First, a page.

Richard Evans sharply attacks Timothy Snyder’s treatment of the origin and implementation of the policy of mass murder of the Jews. There is a vast literature on this topic, on which Evans is an acknowledged expert. But it is unfair to claim that Snyder misunderstands it. He does not claim, as Evans asserts, that the policy was adopted in revenge for the German setbacks outside Moscow in December 1941. Following Christopher Browning, he sees the adoption of this policy as the result of the euphoria of victory between September and October 1941. Snyder does argue that it was the Nazis’ inability to carry out their plans for a massive colonisation of the western Soviet Union in the aftermath of a Soviet collapse which led them, and Hitler in particular, to become obsessed with a worldwide Jewish conspiracy. This is an arguable point and perhaps downplays Hitler’s personal obsession with the Jews from his entry into politics in 1919. But it in no way undermines the general value of Snyder’s book.
What the book does show is not only how the Nazi and Soviet policies of mass murder can be compared but how they influenced each other. The purges of 1937 are linked convincingly to Stalin’s fear of encirclement and the threat he believed he faced from a chimerical alliance of Poland, Germany and Japan. In discussing these and subsequent purges, Snyder deals very effectively with the anti-semitic assumption that the Soviet regime was essentially controlled by Jews and that most Jews were Communists and most Communists Jews. He shows how already, by the outbreak of war in 1939, the number of people of Jewish origin in the NKVD had been greatly reduced, and describes the growing hostility of Stalin towards Jews, culminating in the postwar ‘anti-cosmopolitan’ purge.
Evans also attacks Snyder for overemphasising the sufferings of the Poles at the hands of both Stalin and Hitler, but Snyder’s figures for Polish casualties are lower than those usually cited, and they reflect the most recent research. He estimates Polish non-Jewish civilian deaths at German hands at around a million, and at Soviet hands around 100,000. A further million died ‘as a result of mistreatment and as casualties of war’. He also shows how the figure of six million Polish casualties (three million Jews and three million non-Jews) was invented by Jakub Berman, the éminence grise of the post-1944 Communist regime, to demonstrate the equivalence of Polish and Jewish suffering.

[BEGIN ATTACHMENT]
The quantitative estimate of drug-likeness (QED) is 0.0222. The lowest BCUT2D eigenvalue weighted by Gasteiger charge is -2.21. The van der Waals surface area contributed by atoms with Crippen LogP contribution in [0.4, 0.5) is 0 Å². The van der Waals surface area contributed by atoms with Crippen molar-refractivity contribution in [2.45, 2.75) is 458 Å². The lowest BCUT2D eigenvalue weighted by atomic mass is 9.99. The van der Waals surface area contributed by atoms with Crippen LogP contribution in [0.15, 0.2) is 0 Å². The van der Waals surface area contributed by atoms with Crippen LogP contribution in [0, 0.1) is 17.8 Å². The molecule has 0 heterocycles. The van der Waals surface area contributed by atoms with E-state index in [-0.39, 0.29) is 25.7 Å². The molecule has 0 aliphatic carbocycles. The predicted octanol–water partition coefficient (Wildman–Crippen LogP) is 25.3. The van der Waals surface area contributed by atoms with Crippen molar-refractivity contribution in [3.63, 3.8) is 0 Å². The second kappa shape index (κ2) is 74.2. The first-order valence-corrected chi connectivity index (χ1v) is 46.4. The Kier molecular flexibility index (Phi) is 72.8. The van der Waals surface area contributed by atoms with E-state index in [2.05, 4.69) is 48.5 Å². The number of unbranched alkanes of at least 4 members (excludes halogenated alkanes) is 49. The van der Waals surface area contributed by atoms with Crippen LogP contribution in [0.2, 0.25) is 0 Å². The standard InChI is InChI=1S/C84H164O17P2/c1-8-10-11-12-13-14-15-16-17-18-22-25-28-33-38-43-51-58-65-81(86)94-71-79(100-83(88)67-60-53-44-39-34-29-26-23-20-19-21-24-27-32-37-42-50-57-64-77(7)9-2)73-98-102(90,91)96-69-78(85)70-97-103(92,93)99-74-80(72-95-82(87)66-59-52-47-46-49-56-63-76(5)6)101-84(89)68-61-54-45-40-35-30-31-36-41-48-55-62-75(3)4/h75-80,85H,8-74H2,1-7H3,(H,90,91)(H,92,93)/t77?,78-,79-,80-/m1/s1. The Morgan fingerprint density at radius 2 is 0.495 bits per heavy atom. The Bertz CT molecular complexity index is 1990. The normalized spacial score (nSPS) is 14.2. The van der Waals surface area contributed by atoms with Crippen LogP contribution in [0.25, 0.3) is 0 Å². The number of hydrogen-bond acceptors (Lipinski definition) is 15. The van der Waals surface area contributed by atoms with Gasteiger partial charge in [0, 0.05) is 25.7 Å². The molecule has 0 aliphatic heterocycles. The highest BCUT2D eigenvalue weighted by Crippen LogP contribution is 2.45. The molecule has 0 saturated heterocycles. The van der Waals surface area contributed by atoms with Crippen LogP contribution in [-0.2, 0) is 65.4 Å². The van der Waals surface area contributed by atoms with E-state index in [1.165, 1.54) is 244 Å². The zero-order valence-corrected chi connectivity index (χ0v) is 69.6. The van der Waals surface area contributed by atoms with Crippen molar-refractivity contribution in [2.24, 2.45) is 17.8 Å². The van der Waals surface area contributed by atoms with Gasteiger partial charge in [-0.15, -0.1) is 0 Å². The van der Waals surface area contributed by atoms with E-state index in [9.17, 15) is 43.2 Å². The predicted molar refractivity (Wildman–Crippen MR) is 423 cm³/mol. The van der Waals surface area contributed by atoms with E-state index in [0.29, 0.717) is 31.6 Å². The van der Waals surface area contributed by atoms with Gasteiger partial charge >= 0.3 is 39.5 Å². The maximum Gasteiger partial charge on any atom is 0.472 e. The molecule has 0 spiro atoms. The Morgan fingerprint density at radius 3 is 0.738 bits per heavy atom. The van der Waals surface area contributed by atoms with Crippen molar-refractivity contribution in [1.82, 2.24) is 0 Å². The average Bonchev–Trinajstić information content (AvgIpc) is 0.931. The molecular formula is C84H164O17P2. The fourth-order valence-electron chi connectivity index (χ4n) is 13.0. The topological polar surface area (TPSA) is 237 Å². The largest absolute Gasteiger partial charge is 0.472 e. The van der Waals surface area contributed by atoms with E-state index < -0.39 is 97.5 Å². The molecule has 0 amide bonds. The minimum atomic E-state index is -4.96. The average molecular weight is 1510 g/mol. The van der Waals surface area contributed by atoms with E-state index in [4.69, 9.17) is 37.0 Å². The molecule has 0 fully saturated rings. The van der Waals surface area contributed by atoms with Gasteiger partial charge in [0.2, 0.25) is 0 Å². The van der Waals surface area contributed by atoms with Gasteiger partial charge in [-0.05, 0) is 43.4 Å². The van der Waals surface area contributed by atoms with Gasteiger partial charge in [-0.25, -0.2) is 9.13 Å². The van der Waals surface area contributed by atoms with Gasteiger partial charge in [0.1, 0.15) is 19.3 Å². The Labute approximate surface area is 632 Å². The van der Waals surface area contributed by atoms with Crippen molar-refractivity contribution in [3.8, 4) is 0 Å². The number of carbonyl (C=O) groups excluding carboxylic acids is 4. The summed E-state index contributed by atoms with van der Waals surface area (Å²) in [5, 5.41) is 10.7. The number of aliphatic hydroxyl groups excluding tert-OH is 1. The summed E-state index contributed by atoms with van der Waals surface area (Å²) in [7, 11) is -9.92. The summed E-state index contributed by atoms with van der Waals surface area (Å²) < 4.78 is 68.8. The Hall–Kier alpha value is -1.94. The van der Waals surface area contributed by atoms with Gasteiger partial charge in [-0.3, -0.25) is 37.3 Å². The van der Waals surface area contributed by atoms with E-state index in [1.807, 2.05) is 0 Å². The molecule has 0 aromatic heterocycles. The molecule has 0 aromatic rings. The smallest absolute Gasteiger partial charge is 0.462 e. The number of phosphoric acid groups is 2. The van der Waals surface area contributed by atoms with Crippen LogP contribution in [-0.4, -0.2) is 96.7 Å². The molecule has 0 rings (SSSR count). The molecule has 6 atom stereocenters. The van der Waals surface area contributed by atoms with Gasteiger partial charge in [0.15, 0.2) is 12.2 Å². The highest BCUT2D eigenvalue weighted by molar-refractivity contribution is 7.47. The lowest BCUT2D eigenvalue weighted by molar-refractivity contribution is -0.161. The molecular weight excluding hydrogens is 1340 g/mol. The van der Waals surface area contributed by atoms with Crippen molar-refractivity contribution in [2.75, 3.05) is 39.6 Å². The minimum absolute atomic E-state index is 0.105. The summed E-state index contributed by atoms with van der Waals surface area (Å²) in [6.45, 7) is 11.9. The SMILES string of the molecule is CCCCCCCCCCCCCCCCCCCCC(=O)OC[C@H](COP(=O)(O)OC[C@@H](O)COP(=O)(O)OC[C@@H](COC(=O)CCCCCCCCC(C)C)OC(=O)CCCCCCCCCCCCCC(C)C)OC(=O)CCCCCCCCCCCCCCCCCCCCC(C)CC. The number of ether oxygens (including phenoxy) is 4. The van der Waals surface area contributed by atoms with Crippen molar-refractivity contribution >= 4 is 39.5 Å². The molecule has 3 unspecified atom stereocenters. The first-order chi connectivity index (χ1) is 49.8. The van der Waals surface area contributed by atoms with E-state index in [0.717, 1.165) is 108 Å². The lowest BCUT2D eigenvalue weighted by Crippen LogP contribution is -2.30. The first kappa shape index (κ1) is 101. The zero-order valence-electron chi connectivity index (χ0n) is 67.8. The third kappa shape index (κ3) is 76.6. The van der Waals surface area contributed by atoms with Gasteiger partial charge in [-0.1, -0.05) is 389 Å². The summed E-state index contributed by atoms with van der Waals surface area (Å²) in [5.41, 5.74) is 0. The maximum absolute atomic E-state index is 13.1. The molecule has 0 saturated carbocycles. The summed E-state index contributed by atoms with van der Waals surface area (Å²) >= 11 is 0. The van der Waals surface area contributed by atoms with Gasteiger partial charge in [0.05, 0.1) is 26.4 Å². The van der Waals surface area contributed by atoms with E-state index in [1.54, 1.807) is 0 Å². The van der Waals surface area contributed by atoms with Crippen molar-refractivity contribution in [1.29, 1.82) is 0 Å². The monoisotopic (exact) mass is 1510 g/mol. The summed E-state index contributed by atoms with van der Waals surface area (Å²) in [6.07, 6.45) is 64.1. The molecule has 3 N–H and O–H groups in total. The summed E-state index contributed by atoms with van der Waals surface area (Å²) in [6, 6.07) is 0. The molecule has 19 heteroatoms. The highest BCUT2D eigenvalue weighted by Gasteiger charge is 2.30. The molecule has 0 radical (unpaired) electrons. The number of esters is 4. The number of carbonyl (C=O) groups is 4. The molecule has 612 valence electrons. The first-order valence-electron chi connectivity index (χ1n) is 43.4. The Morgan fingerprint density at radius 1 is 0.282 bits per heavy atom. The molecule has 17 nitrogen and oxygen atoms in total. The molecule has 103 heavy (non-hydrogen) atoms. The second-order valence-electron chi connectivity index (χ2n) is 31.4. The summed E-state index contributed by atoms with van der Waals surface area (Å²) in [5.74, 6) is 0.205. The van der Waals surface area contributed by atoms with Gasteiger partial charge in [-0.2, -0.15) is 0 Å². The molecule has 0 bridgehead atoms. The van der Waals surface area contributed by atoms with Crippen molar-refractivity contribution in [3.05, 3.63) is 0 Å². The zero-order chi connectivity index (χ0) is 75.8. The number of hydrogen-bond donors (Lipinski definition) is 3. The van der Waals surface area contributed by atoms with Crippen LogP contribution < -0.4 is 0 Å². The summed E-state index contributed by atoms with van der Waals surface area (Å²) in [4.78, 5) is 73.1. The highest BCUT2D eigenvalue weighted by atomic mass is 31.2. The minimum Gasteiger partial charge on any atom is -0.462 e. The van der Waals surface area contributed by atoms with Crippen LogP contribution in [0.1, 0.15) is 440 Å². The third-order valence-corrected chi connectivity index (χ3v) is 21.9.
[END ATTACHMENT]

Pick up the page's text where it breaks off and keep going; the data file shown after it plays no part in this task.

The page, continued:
Brandeis University, Waltham, Massachusetts
‘The starvation policy of the early 1930s,’ Richard Evans writes, ‘was directed not specifically against Ukrainians but against kulaks, allegedly well-off peasants, who included many inhabitants of Soviet Russia.’ He views this ‘policy’ as a part of the collectivisation during which as many as five million people, mostly Ukrainians, died.
Had Evans read Bloodlands more closely, he would have noticed that, according to Timothy Snyder, the famine occurred after collectivisation had been completed. In 1932, there were no kulaks left to die in their villages: they had been deported earlier, during the so-called ‘dekulakisation’, intended to prepare the way for collectivisation. Because of this, as Snyder writes, during the famine ‘Ukrainian villages had been deprived of their natural leaders by the deportations of kulaks to the Gulag.’ It was the peasants who by then had become the collective-farm members who were starving and dying in 1932.
Richard Evans’s less than entirely positive review of Timothy Snyder’s book may or may not have been influenced by Snyder’s own less than positive review of Evans’s latest book in the New York Review of Books.